CN Tower Climbers helping WWF raise more than $1 million for conservation
Melissa Grelo, Blake Moynes and thousands more will step up for wildlife with WWF’s CN Tower Climb for Nature on April 15 and 16
TORONTO, March 30, 2023 – What do a mother-daughter fundraising duo, a wildlife-loving Bachelorette alum, a record-setting tower racer and a winged architect have in common?
They are among the thousands of people who will climb the CN Tower’s 1,776 steps when WWF’s CN Tower Climb for Nature makes its highly anticipated return on Saturday, April 15 and Sunday, April 16.
After a three-year hiatus, the need for WWF-Canada’s most significant fundraising event is greater than ever. Globally, wildlife populations have dropped 69 per cent on average since 1970. And it’s not just tigers, pandas and other far away species. Here in Canada, we have more than 800 species at risk of extinction.
With the help of dedicated climbers, WWF-Canada hopes to raise more than $1 million for conservation efforts in Canada aimed at restoring and protecting nature, fighting climate change and reversing wildlife loss.
Registration for the fundraising event is still open at wwf.ca/cntower.
Some of the climbers taking part this year include:
- Megan Leslie: WWF-Canada’s president and CEO is climbing again to help combat the dual biodiversity and climate crises.
- Melissa Grelo: Along with being the host of CTV’s The Social, Melissa is a WWF-Canada board member and a passionate advocate for wildlife and nature. Melissa is taking on the tower’s 144 floors for the second time.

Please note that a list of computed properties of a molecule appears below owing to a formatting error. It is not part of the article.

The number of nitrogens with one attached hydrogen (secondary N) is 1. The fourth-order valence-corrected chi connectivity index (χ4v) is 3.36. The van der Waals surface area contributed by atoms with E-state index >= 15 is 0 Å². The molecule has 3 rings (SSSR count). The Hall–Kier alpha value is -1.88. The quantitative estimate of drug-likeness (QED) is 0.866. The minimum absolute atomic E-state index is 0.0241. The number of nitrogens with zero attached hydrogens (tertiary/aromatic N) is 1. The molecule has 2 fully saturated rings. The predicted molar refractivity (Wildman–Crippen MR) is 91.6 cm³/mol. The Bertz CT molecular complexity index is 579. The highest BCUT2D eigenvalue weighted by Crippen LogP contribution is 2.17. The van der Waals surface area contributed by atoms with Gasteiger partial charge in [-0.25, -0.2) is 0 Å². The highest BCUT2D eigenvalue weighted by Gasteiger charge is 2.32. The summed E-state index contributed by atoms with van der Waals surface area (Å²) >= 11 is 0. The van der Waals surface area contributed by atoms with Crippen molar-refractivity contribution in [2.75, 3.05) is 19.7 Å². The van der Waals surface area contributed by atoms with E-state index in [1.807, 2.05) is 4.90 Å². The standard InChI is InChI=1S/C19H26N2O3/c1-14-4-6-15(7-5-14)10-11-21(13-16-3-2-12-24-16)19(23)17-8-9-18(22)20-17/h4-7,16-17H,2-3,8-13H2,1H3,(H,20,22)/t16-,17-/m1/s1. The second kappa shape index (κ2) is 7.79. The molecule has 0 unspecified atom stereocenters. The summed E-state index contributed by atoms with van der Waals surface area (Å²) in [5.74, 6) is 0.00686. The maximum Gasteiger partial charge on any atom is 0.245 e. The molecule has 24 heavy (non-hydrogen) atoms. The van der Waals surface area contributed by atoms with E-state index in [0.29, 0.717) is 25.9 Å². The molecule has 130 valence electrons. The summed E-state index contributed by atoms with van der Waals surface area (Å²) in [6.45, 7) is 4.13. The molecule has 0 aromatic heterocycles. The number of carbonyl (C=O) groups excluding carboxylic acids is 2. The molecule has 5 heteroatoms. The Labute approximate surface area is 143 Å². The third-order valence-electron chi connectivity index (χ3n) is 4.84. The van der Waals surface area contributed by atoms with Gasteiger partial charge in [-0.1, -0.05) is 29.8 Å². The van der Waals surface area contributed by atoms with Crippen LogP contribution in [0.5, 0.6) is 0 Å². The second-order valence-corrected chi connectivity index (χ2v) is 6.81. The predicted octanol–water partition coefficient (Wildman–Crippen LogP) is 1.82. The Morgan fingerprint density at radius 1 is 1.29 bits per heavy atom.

“I’m asking you to help conserve this planet and help conserve really sensitive ecosystems right here in Canada,” Melissa says. “It’s a ton of fun, it’s a great day out, and you’re helping nature and wildlife thrive.”
- Blake Moynes: a Bachelorette alum and conservationist from Hamilton, Ont., Blake has travelled around the world to support environmental causes and charities. On April 16, he’s leading a team of fellow wildlife warriors up the iconic tower.
“Ever since I was a kid, I always thought WWF was the coolest because of their work to protect animals in more than 100 countries around the globe, and right here in Canada,” Blake says. “Sure, the number of steps seems a little bit daunting, but not as daunting as it will be to try to reverse wildlife loss and combat climate change if we don’t act!”
- Julian Backhouse: A grandfather of four from Mississauga, Ont., Julian has Wilson’s disease, a rare genetic disorder that affects his physical strength and coordination. Although he uses a wheelchair to get around most of the time, Julian has scaled the CN Tower for WWF-Canada six times, raising more than $14,000 for wildlife conservation. Now facing a terminal cancer diagnosis, Julian won’t be climbing — but his family will be! And WWF-Canada will be giving out an award in his name to a climber who has made an extraordinary effort to positively impact nature and people.
- Maria and Mikayla Flikkema: This mother-daughter duo has been climbing together for six years — since Mikayla was just 12 years old. Powerhouse fundraisers, together they’ve raised $4,000 so far this year.